Back to Boston.com homepage Arts | Entertainment Boston Globe Online Cars.com BostonWorks Real Estate Boston.com Sports digitalMass Travel The Boston Globe Boston.com Abuse in the Catholic Church
HomePredator priestsScandal and coverupThe victimsThe financial costOpinion
Cardinal Law and the laityThe church's responseThe clergyInvestigations and lawsuits
Interactive2002 scandal overviewParish mapExtrasArchivesDocumentsAbout this site
Globe coverage of the scandal has been divided into nine categories:

In Fall River diocese, high hopes

By Linda Matchan, Globe Staff, 8/11/1992

 In-depth
In 1992, the Rev. James R. Porter case in Fall River brought the problem of clergy abuse into the open.  
Coverage of the Porter case
s Bishop Sean Patrick O'Malley is installed today as the bishop of Fall River, many are hoping that his appointment will bring change and a sense of relief from the controversy that has ensnared the diocese for the last few months.

Bishop O'Malley, who has been bishop of St. Thomas in the Virgin Islands for seven years, was appointed spiritual leader of the diocese by Pope John Paul II, succeeding Rev. Daniel A. Cronin, who became archbishop of Hartford in December.

Not since the arrival of Cardinal Bernard Law in Boston in 1984 has an installation -- normally a solemn religious event -- been so publicly anticipated in Massachusetts. Bishop O'Malley becomes the bishop of Fall River in the wake of searing criticisms of diocesan authorities for the church's handling of accusations against James Porter, a former priest in the diocese.

Porter has been accused of sexually molesting approximately 70 youngsters while he served at three parishes in the Fall River Diocese between 1960 and 1967. Many of those who say Porter abused them, now grown men and women, are irate that he was transferred from one parish to another in Massachusetts, and later to Minnesota and New Mexico, even as authorities were apparently aware of his sexual tendencies.

While the Fall River Diocese has declined to comment publicly on the matter or furnish details about Porter's whereabouts after he left the state, Bishop O'Malley has impressed many in the diocese with his compassion toward Porter's accusers and his stated willingness to investigate why church officials failed to take stronger action when Porter was a priest.

Last month, Bishop O'Malley told reporters that he would order all church officials, including priests, to cooperate in a full investigation of the matter, and acknowledged the church had "made serious errors" that "will not be repeated."

"My heart goes out to the victims," the bishop has said.

In Fall River, meanwhile, many church leaders were in high spirits yesterday as final preparations were made for the installation of Bishop O'Malley by Cardinal Law, the archbishop of Boston.

"We are feeling jubilation," said Rev. Horace Travassos, rector of the Cathedral of St. Mary of the Assumption in Fall River, where the installation will take place.

"People are always thrilled at the appointment of a bishop but they are thrilled about this one especially, because of his qualities -- he seems very humble, he seems very pastoral, and very approachable and down to earth," the rector said. "When he was first appointed, he approached this whole matter of James Porter with his compassion and the way he is trying to work this through. Folks here are happy that he was the one chosen."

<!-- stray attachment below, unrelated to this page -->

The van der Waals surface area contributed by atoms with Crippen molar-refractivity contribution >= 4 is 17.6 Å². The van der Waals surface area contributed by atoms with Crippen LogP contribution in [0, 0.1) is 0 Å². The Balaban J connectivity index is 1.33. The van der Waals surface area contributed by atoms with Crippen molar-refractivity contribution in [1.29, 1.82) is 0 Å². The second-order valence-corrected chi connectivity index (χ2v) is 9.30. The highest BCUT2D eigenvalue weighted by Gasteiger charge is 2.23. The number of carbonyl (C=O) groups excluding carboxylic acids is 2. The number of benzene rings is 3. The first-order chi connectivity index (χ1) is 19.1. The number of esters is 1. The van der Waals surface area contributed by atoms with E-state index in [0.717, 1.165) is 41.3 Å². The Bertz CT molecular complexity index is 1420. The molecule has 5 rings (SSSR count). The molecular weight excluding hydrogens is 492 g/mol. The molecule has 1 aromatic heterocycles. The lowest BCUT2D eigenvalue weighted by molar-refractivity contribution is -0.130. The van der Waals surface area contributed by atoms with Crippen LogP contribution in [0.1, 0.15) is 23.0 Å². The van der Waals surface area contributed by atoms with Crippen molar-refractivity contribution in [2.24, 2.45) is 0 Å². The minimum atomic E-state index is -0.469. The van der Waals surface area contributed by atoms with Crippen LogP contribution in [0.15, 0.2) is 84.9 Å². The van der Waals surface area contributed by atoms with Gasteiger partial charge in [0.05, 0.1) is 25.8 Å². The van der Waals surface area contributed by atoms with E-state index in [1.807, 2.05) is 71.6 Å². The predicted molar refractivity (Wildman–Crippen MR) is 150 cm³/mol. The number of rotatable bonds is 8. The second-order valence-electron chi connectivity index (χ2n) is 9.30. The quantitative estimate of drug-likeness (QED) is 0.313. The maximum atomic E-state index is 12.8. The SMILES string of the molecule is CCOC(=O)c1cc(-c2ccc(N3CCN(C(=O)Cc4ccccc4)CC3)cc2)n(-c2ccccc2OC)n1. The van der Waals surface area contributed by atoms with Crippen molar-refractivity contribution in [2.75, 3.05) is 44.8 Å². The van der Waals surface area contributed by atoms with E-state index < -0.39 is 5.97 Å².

Bishop O'Malley, 48, was ordained to the priesthood in 1970 as a Capuchin friar, a branch of the Franciscan religious order, which dates back to the year 1528 and whose members customarily dress in brown robes and sandals.

Born in Lakewood, Ohio, he studied for the priesthood at St. Fidelis Seminary in Pennsylvania and at the Capuchin College in Washington, D.C. He later earned a master's degree in religious education and a doctorate in languages at the Catholic University in Washington, D.C. He is fluent in several languages, including Spanish and Portuguese, and in 1974 was named to head the Archdiocesan Apostolate for the Spanish Speaking and the Spanish Catholic Center in Washington, D.C. From 1978 to 1982, he also headed the Office of Social Development for the Washington Archdiocese.

While in the Virgin Islands, he founded two soup kitchens, a shelter for the homeless, programs for pregnant and parenting teen-agers and the mentally ill, and a hospice.

"He reminds one of St. Francis with his simple concern for people, his love of God, and his wanting to be an instrument of peace," said Father Travassos.

Meanwhile, expectations are high for the new bishop, as the attorney representing many of Porter's accusers said his clients want an immediate investigation of the circumstances surrounding the Porter case.

Bishop O'Malley's statements about the case "have been very broad and general and now is the time for specific action to be taken," Roderick MacLeish Jr. said yesterday. "We are looking for him to immediately deal with the unresolved issues in the Father Porter case and make sure concerns of almost 70 clients are addressed. It will take more than just sensitivity and compassion to resolve this to my clients' satisfaction."

This story ran in the Boston Globe on 8/11/1992.
© Copyright Globe Newspaper Company.


© Copyright 2004 The New York Times Company
Advertise | Contact us | Privacy policy